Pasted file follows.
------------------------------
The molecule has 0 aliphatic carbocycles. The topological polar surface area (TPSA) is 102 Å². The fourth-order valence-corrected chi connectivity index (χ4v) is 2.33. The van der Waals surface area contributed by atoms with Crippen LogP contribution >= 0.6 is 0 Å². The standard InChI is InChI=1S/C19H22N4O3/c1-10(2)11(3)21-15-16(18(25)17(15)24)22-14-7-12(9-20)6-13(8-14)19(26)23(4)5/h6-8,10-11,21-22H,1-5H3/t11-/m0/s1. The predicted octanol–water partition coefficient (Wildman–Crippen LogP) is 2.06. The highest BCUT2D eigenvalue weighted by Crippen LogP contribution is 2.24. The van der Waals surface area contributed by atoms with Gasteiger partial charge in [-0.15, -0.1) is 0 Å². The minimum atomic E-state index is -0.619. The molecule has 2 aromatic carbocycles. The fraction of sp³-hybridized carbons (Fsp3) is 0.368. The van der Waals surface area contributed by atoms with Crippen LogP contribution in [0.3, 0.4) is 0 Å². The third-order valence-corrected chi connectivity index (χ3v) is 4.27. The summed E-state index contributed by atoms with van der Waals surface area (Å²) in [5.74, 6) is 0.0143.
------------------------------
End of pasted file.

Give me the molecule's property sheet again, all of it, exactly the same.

The molecule has 0 aliphatic carbocycles. The topological polar surface area (TPSA) is 102 Å². The fourth-order valence-corrected chi connectivity index (χ4v) is 2.33. The van der Waals surface area contributed by atoms with Crippen LogP contribution >= 0.6 is 0 Å². The standard InChI is InChI=1S/C19H22N4O3/c1-10(2)11(3)21-15-16(18(25)17(15)24)22-14-7-12(9-20)6-13(8-14)19(26)23(4)5/h6-8,10-11,21-22H,1-5H3/t11-/m0/s1. The predicted octanol–water partition coefficient (Wildman–Crippen LogP) is 2.06. The highest BCUT2D eigenvalue weighted by Crippen LogP contribution is 2.24. The van der Waals surface area contributed by atoms with Gasteiger partial charge in [-0.15, -0.1) is 0 Å². The minimum atomic E-state index is -0.619. The molecule has 2 aromatic carbocycles. The fraction of sp³-hybridized carbons (Fsp3) is 0.368. The van der Waals surface area contributed by atoms with Crippen LogP contribution in [0.3, 0.4) is 0 Å². The third-order valence-corrected chi connectivity index (χ3v) is 4.27. The summed E-state index contributed by atoms with van der Waals surface area (Å²) in [5.74, 6) is 0.0143.